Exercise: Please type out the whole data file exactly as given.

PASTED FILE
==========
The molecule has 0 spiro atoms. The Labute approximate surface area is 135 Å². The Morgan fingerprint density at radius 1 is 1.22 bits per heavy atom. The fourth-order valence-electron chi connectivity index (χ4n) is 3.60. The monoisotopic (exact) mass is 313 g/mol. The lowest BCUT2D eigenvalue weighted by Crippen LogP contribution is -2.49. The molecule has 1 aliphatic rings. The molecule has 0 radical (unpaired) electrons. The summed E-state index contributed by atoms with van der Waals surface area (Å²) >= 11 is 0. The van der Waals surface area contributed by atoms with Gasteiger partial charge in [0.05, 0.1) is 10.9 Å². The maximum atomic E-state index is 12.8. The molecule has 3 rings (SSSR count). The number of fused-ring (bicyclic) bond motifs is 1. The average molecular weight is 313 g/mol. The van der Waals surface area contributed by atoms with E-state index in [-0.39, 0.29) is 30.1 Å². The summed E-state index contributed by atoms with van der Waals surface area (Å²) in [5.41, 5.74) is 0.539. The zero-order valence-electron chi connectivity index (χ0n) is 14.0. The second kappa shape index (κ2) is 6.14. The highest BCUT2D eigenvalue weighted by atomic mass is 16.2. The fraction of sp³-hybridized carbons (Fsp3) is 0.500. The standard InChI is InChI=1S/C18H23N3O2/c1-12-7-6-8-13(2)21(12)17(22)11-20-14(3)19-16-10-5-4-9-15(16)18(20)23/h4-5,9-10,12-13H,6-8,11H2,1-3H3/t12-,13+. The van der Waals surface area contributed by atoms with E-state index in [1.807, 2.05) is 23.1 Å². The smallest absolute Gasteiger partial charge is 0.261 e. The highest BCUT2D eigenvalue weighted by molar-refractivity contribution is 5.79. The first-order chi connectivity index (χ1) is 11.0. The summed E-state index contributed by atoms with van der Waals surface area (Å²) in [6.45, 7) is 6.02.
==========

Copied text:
The molecule has 0 spiro atoms. The Labute approximate surface area is 135 Å². The Morgan fingerprint density at radius 1 is 1.22 bits per heavy atom. The fourth-order valence-electron chi connectivity index (χ4n) is 3.60. The monoisotopic (exact) mass is 313 g/mol. The lowest BCUT2D eigenvalue weighted by Crippen LogP contribution is -2.49. The molecule has 1 aliphatic rings. The molecule has 0 radical (unpaired) electrons. The summed E-state index contributed by atoms with van der Waals surface area (Å²) >= 11 is 0. The van der Waals surface area contributed by atoms with Gasteiger partial charge in [0.05, 0.1) is 10.9 Å². The maximum atomic E-state index is 12.8. The molecule has 3 rings (SSSR count). The number of fused-ring (bicyclic) bond motifs is 1. The average molecular weight is 313 g/mol. The van der Waals surface area contributed by atoms with E-state index in [-0.39, 0.29) is 30.1 Å². The summed E-state index contributed by atoms with van der Waals surface area (Å²) in [5.41, 5.74) is 0.539. The zero-order valence-electron chi connectivity index (χ0n) is 14.0. The second kappa shape index (κ2) is 6.14. The highest BCUT2D eigenvalue weighted by atomic mass is 16.2. The fraction of sp³-hybridized carbons (Fsp3) is 0.500. The standard InChI is InChI=1S/C18H23N3O2/c1-12-7-6-8-13(2)21(12)17(22)11-20-14(3)19-16-10-5-4-9-15(16)18(20)23/h4-5,9-10,12-13H,6-8,11H2,1-3H3/t12-,13+. The van der Waals surface area contributed by atoms with E-state index in [1.807, 2.05) is 23.1 Å². The smallest absolute Gasteiger partial charge is 0.261 e. The highest BCUT2D eigenvalue weighted by molar-refractivity contribution is 5.79. The first-order chi connectivity index (χ1) is 11.0. The summed E-state index contributed by atoms with van der Waals surface area (Å²) in [6.45, 7) is 6.02.